By partnering with a pharmaceutical firm an East Midlands trust became the first in the region to achieve a major target for VTE risk assessment. Scott Savage explains.
The prevention of venous thromboembolism is a major patient safety priority. The NHS has an integrated and financially incentivised approach to deliver this most important issue.
The short term challenge for Kettering General Hospital Foundation Trust in 2010 was how to meet the national CQUIN (commissioning for quality and innovation) goal of at least 90 per cent of adult patients assessed for VTE risk. The trust needed effective, long term solutions to meet the challenge of VTE prevention.
The National VTE Prevention Programme is the most comprehensive of its kind in any healthcare system. The measures introduced include mandatory national data collection of VTE risk assessment linked to a national CQUIN goal, the implementation of National Institute for Health and Clinical Excellence guideline 92, and the publication of the NICE VTE quality standard. They reflect the recognition of VTE prevention as a top clinical priority for the NHS by the National Quality Board, the NHS management board, and the Academy of Medical Royal Colleges.
The operating framework for England restates VTE risk assessment as a performance measure for quality, and the 2011-12 NHS Litigation Authority risk management standards for acute services require organisations to have an approved, documented process for managing VTE.
In addition, the NHS acute contract for 2011-12 requires that a root cause analysis is conducted whenever VTE occurs, allowing lessons to be learned, and that appropriate prophylaxis audits are performed. This will offer insights into whether risk assessment findings are being used effectively and appropriately. These measures provide a means to project the NICE VTE quality standard into practice.
By partnering with a pharmaceutical company, we have dramatically improved VTE awareness and prevention strategies. This culminated in our hospital being the first in the region to achieve the CQUIN target for VTE prevention.
Some prescribers were sceptical of working closely with the industry, as they felt this may run the risk of increasing spending on medicines, and this needed to be dealt with in an open and sensitive manner. Through effective leadership and collaborative working with key staff, sensitivities from clinicians in the organisations were addressed.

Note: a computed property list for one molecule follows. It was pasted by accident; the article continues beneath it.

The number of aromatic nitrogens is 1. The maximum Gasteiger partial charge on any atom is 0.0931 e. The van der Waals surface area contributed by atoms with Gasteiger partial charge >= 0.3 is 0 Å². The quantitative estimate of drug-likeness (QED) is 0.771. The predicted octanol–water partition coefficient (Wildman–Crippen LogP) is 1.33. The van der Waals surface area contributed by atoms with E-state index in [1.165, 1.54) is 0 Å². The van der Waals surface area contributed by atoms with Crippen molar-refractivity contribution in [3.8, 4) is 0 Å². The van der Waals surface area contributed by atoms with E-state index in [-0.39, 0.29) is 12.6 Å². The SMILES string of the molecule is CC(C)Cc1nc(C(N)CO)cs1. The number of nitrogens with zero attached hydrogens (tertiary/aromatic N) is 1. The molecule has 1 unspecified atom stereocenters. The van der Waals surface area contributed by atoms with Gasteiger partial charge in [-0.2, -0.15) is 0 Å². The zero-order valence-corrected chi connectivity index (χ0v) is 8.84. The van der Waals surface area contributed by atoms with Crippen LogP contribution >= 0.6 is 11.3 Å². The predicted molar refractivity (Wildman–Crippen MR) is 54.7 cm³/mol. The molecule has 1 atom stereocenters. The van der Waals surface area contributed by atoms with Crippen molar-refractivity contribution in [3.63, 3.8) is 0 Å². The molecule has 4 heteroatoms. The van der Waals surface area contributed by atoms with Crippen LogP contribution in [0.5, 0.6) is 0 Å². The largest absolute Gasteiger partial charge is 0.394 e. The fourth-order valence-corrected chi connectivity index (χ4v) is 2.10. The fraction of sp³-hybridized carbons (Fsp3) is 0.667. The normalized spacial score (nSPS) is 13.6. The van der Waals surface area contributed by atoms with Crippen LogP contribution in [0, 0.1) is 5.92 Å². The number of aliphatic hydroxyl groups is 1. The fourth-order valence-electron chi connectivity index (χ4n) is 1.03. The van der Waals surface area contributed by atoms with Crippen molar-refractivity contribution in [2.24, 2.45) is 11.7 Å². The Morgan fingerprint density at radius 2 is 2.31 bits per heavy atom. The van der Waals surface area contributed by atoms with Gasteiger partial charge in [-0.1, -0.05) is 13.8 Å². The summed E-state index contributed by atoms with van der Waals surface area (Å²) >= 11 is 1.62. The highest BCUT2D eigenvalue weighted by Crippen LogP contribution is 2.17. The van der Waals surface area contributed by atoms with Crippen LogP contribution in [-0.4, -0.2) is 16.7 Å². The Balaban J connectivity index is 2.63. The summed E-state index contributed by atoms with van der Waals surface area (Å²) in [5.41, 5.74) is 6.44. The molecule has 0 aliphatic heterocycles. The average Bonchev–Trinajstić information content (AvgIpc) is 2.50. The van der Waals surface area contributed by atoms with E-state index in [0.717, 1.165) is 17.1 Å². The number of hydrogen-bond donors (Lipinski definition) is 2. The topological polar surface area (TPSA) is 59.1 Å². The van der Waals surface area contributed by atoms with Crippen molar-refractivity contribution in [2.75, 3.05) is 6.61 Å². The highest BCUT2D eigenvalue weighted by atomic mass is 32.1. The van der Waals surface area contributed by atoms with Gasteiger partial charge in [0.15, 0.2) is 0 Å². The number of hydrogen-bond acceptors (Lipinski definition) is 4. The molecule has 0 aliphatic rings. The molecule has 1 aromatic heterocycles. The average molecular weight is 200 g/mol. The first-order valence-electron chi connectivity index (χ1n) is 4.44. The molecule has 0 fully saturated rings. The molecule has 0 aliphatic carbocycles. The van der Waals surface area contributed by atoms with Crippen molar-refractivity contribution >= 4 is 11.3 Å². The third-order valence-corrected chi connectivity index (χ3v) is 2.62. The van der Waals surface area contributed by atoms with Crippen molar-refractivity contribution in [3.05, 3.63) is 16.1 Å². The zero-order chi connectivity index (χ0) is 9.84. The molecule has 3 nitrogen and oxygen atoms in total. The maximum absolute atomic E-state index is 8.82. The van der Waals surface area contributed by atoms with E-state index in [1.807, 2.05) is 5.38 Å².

At Kettering, achievement of the CQUIN goal was regarded as a highly important objective, from a patient safety perspective and from a financial viewpoint, with a significant figure attached. To help us accomplish the challenging task of documenting risk assessment of at least 90 per cent of all inpatients we approached Sanofi, the suppliers of our existing low molecular weight heparin.
The company was able to provide dedicated time and resources that we could not, and some of their staff became closely integrated with our team. Sanofi identified our existing areas of strength and specific needs and recognised a number of hurdles to overcome.
At the time there was an acute lack of awareness among staff, not only of the National VTE Prevention Programme and the CQUIN goal, but also of the risk of hospital-acquired VTE itself; some staff were resistant to the new emphasis on VTE risk assessment; junior doctors complained they were always “too busy” to fill in the risk assessment forms; and we had no tangible incentive for nurses to become involved.
By understanding our specific needs, Sanofi was able to identify opportunities to develop solutions to achieving the CQUIN goal. Kettering identified four key areas in which Sanofi could help the most, and together we developed an implementation plan to achieve the CQUIN goal:
- systems and tools;
From starting from risk assessment rates of just over 30 per cent in June, we became the first hospital in the East Midlands to achieve the CQUIN goal in November 2010, with 90.1 per cent of patients undergoing a VTE risk assessment upon admission. Our progress outstripped the average for NHS East Midlands, and we had a higher rate than the national average of 68.4 per cent published by the Department of Health in Q3 2010 (see graph, below and in attached PDF).
As the long term challenges of VTE prevention increase, and we strive to meet the QIPP challenge, this method of working certainly achieves more for less. Partnership working with a pharmaceutical company has shown great benefits to improve VTE prevention and our compliance with the National VTE prevention programme. Ultimately, this will result in increased quality of patient care, patients’ lives will be saved, and in this era of cost-conscious healthcare, our hospital will protect and secure its funding for VTE prevention.
Scott Savage is chief pharmacist at Kettering General Hospital Foundation Trust.
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Learn more about how Kettering achieved success in VTE prevention. Author Scott Savage discusses the key areas of structure, training, sytems and tools and communication - identified by the trust and its pharmaceutical partner.